Cannon James has a plan: Sign on as a contestant for his father’s new reality show, marry a blonde hand-picked by the producers, and walk away two million dollars richer. It’s all been arranged. Easy. Clean. No regrets. Until Ellie McAllister ruins everything by winning the viewer’s vote. Now he has to convince America that he’s head over heels in love with her. Not easy to do since she’s a walking disaster.
Ellie McAllister has her own problems. She needs money, and she needs it now. Despite her parent’s objections and her belief that marriage is sacred, she signs on to The Wedding Game…and wins. Now she’s married to a guy she can’t stand, and if she wants her hands on the money, she has six months to make voters believe she loves him. Not easy to do since he’s the most arrogant man in America.
It doesn’t take long for Ellie and Cannon to realize they’ve made a mess of things…even less time for their feelings for one another to change. But is it too late for them? More importantly, can the worst decision they’ve ever made actually become one of the best?
Narelle: I enjoyed reading The Wedding Game, Book 1 in the Reality Show series. I admit to being a skeptic regarding the marriage of convenience plot in contemporary romances. It works beautifully in historical romances because it wasn’t uncommon for people to marry for reasons other than love. It’s a hard plot to write successfully in the Christian/inspirational contemporary romance genre because we believe marriage is sacred and not something to be entered into lightly. Exceptional character motivations are required to make a modern day marriage of convenience romance story both realistic and believable.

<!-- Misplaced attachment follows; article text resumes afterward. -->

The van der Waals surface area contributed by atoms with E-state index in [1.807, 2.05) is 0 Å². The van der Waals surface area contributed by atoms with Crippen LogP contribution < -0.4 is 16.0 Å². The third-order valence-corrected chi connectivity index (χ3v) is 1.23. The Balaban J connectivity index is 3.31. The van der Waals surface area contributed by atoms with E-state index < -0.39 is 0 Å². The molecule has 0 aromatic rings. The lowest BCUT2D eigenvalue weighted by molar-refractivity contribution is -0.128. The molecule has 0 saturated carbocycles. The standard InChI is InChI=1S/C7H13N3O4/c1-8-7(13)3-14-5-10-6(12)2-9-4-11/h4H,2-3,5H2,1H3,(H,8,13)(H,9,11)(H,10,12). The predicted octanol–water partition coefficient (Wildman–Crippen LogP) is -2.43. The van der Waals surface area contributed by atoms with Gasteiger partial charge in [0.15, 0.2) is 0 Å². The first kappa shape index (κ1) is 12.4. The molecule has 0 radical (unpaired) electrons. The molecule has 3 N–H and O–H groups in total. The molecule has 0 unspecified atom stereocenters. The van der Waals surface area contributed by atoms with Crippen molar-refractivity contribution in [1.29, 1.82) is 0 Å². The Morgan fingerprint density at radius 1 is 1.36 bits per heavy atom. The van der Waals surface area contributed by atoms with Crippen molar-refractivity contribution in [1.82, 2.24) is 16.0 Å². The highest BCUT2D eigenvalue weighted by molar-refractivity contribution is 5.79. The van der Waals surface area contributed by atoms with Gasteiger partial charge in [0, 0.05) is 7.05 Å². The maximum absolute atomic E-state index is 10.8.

The Wedding Game nailed the character motivations for both Cannon and Ellie and set up a story full of emotional conflict for both characters. Ellie is a small town girl who is thrust into the celebrity spotlight when she wins ‘The Wedding Game’. She’s also hiding a big secret that she’s desperate to keep under wraps in order to protect the privacy of a loved one. Ellie comes across as snarky and rude during her initial interactions with Cannon. As the story progresses we learn why she believes he’s arrogant and an all round horrible person. Cannon is a wannabe actor who has lived a self-indulgent rich kid Beverly Hills lifestyle and made decisions that please his powerful and wealthy father. In a momentary act of defiance, Cannon chooses Ellie, America’s sweetheart, instead of the beautiful blonde who was his father and the producer’s first choice.
The camera’s follow Cannon and Ellie’s daily lives as they share a made-for-tv apartment in LA and fight constantly. They can’t stand each other at the start of their temporary marriage and their enforced close proximity creates a lot of drama that’s filmed for their weekly reality tv show. Their romance is rocky and the sensual tension between Cannon and Ellie builds during the story. Cannon has secrets of his own and a whole new set of problems arise when Cannon and Ellie start to care for each other. The faith element in the story is very low key and readers who are looking for a romance with a strong faith message may be disappointed.
I recommend The Wedding Game to readers who enjoy a light hearted contemporary romance that’s a little bit edgy and has humorous moments.